Steve McCabe leaves the famous Mouse behind to explore Florida's many other gems.

Visitors to Florida could easily be forgiven for imagining there is little more to the Sunshine State than Walt Disney World, the immense, sprawling complex that covers an area larger than some European countries.

But to make this mistake would be to miss Florida's many lesser-known gems. I've spent long enough in Florida to know better than to spend all my time in the company of The Mouse, so I leave Walt Disney's empire and head out on Interstate 4. Going east would take me into Orlando, but that's a city with little to recommend it — until Walt started his land-grab in the 1960s, Orlando was little more than a country village — so I head west toward Tampa.

An hour down the highway from Walt Disney World, Tampa is a youngster even by Florida's standards. It found its feet in the late 1800s, when Cuban immigrants decided the humidity and the soil made the area ideal for growing tobacco, and Vicente Martinez Ybor founded the settlement that now bears his name.

Ybor City, a suburb of Tampa at the western end of Interstate 4, is no longer the cigar-making powerhouse it once was. Before the Great Depression, Ybor City turned out 500 million cigars a year, but those days are long gone.


Perhaps the district's most successful product today, true to Tampa's Cuban heritage, is the Cuban sandwich. Take a length of Cuban bread — a close relative of the French baguette — slice it lengthways and fill it with ham, pork, Swiss cheese, mustard and a dill pickle. Slap the whole thing on a sandwich press and you have a local delicacy; you can argue, as you eat it, whether Miami's Cubans are right to leave out the Genoa salami that you'll also find in a Tampa Cuban.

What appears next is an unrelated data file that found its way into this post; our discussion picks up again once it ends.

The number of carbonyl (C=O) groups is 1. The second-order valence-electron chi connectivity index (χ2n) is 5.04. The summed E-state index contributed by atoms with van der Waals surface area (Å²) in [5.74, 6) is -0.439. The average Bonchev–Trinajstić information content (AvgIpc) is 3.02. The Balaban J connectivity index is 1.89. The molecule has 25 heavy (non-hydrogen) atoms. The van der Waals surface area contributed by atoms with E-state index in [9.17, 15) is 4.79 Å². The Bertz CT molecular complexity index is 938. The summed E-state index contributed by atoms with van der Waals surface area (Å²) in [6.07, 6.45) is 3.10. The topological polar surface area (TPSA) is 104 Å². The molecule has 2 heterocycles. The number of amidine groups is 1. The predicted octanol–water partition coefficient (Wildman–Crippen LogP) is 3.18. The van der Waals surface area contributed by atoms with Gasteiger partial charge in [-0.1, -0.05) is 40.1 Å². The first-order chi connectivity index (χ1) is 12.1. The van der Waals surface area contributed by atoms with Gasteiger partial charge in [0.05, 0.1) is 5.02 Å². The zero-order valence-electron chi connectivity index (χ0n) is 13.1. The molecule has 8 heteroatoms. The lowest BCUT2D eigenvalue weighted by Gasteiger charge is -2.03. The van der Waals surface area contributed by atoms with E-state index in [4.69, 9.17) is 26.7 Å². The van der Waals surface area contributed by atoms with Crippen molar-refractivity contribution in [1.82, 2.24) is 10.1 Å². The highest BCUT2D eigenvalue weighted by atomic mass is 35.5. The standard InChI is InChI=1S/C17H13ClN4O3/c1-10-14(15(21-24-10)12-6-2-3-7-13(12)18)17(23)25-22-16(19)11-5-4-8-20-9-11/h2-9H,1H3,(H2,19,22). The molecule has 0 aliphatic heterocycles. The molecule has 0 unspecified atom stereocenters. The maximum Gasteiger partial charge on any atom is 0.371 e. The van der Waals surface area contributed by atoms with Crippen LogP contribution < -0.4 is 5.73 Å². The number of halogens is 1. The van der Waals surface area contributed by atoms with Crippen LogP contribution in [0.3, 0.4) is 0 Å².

I make the mistake of asking my waiter, over a cafe con leche, where the best Cubans are to be found. His rant lasts longer than my sandwich; he sides, not surprisingly, with Tampa.

After lunch, there is little else to detain visitors in Tampa, but I'll come back here for dinner. Pressing on west, I pass through the city centre, a typically American collection of generic office blocks, on my way to the Courtney Campbell Causeway and, across on the other side of Tampa Bay, the city of Clearwater.

Clearwater's main claim to fame, I suppose, is as the home of the Hooters chain of restaurants, but I pass by the place, and its waitresses in unfeasibly tight tops and skimpy shorts atop shiny legs, carrying on along Gulf To Bay Boulevard, through the strangely charmless centre of town and the southern home of the Church of Scientology, because I'm on my way to the beach.

Strung out along the western coast of Pinellas County are a series of barrier islands with white-sand beaches that are among the finest in the world. Clearwater Beach, toward the northern end, is a town clearly geared to tourists; though there are, at the northern end of the island, a few rather expensive neighbourhoods, the dress code is beach-casual. I struggle to find a parking space, and so instead of enjoying the warm water and soft sand of Clearwater Beach, I head south. I have dinner reservations in Tampa tonight, so I'll miss the performers and artists' stalls of Sunset at Pier 60.